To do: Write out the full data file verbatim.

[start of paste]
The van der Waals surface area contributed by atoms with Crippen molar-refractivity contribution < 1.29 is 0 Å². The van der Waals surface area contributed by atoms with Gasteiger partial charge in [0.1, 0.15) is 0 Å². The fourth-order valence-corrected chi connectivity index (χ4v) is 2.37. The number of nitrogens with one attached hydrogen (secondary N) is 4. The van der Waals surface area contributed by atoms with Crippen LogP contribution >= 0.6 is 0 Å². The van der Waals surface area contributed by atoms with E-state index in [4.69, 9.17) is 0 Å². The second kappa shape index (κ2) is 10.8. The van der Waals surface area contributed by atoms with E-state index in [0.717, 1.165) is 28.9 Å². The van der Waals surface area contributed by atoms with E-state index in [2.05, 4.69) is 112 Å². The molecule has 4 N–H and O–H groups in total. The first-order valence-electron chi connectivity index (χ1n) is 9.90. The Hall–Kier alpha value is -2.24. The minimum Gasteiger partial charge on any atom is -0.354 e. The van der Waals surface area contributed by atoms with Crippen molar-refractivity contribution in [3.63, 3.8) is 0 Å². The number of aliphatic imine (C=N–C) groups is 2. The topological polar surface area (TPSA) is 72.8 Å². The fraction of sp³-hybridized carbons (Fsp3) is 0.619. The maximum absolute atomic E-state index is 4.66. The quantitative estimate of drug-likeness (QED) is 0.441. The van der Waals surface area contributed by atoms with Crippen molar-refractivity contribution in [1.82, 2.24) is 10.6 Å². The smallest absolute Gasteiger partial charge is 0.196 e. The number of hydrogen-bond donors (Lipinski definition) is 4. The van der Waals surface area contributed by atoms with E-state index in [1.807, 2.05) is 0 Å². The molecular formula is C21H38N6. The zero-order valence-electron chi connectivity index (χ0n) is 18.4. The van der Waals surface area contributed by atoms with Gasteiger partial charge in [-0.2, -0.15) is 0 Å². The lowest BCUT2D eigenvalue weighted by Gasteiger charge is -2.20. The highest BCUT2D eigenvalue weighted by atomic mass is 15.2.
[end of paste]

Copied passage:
The van der Waals surface area contributed by atoms with Crippen molar-refractivity contribution < 1.29 is 0 Å². The van der Waals surface area contributed by atoms with Gasteiger partial charge in [0.1, 0.15) is 0 Å². The fourth-order valence-corrected chi connectivity index (χ4v) is 2.37. The number of nitrogens with one attached hydrogen (secondary N) is 4. The van der Waals surface area contributed by atoms with Crippen LogP contribution >= 0.6 is 0 Å². The van der Waals surface area contributed by atoms with E-state index in [4.69, 9.17) is 0 Å². The second kappa shape index (κ2) is 10.8. The van der Waals surface area contributed by atoms with E-state index in [0.717, 1.165) is 28.9 Å². The van der Waals surface area contributed by atoms with E-state index in [2.05, 4.69) is 112 Å². The molecule has 4 N–H and O–H groups in total. The first-order valence-electron chi connectivity index (χ1n) is 9.90. The Hall–Kier alpha value is -2.24. The minimum Gasteiger partial charge on any atom is -0.354 e. The van der Waals surface area contributed by atoms with Crippen molar-refractivity contribution in [3.63, 3.8) is 0 Å². The number of aliphatic imine (C=N–C) groups is 2. The topological polar surface area (TPSA) is 72.8 Å². The fraction of sp³-hybridized carbons (Fsp3) is 0.619. The maximum absolute atomic E-state index is 4.66. The quantitative estimate of drug-likeness (QED) is 0.441. The van der Waals surface area contributed by atoms with Crippen molar-refractivity contribution in [1.82, 2.24) is 10.6 Å². The smallest absolute Gasteiger partial charge is 0.196 e. The number of hydrogen-bond donors (Lipinski definition) is 4. The van der Waals surface area contributed by atoms with E-state index in [1.807, 2.05) is 0 Å². The molecular formula is C21H38N6. The zero-order valence-electron chi connectivity index (χ0n) is 18.4. The van der Waals surface area contributed by atoms with Gasteiger partial charge in [-0.2, -0.15) is 0 Å². The lowest BCUT2D eigenvalue weighted by Gasteiger charge is -2.20. The highest BCUT2D eigenvalue weighted by atomic mass is 15.2.